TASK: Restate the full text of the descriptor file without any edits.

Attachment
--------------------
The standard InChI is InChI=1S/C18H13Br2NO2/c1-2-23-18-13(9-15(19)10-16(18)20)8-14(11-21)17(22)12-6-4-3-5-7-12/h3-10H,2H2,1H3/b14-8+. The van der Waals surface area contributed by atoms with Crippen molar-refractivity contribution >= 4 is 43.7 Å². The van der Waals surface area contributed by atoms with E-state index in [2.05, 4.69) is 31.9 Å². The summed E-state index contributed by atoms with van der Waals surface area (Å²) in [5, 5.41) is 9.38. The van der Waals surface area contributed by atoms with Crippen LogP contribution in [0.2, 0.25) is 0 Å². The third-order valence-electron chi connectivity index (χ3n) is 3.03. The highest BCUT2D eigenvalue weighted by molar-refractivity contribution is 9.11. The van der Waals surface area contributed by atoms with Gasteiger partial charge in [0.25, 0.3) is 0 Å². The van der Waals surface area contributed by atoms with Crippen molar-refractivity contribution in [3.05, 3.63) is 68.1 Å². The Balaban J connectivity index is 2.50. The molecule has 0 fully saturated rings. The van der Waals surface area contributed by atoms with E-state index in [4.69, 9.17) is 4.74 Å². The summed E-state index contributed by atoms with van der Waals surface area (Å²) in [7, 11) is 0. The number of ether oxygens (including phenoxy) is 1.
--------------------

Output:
The standard InChI is InChI=1S/C18H13Br2NO2/c1-2-23-18-13(9-15(19)10-16(18)20)8-14(11-21)17(22)12-6-4-3-5-7-12/h3-10H,2H2,1H3/b14-8+. The van der Waals surface area contributed by atoms with Crippen molar-refractivity contribution >= 4 is 43.7 Å². The van der Waals surface area contributed by atoms with E-state index in [2.05, 4.69) is 31.9 Å². The summed E-state index contributed by atoms with van der Waals surface area (Å²) in [5, 5.41) is 9.38. The van der Waals surface area contributed by atoms with Crippen LogP contribution in [0.2, 0.25) is 0 Å². The third-order valence-electron chi connectivity index (χ3n) is 3.03. The highest BCUT2D eigenvalue weighted by molar-refractivity contribution is 9.11. The van der Waals surface area contributed by atoms with Gasteiger partial charge in [0.25, 0.3) is 0 Å². The van der Waals surface area contributed by atoms with Crippen molar-refractivity contribution in [3.05, 3.63) is 68.1 Å². The Balaban J connectivity index is 2.50. The molecule has 0 fully saturated rings. The van der Waals surface area contributed by atoms with E-state index in [4.69, 9.17) is 4.74 Å². The summed E-state index contributed by atoms with van der Waals surface area (Å²) in [7, 11) is 0. The number of ether oxygens (including phenoxy) is 1.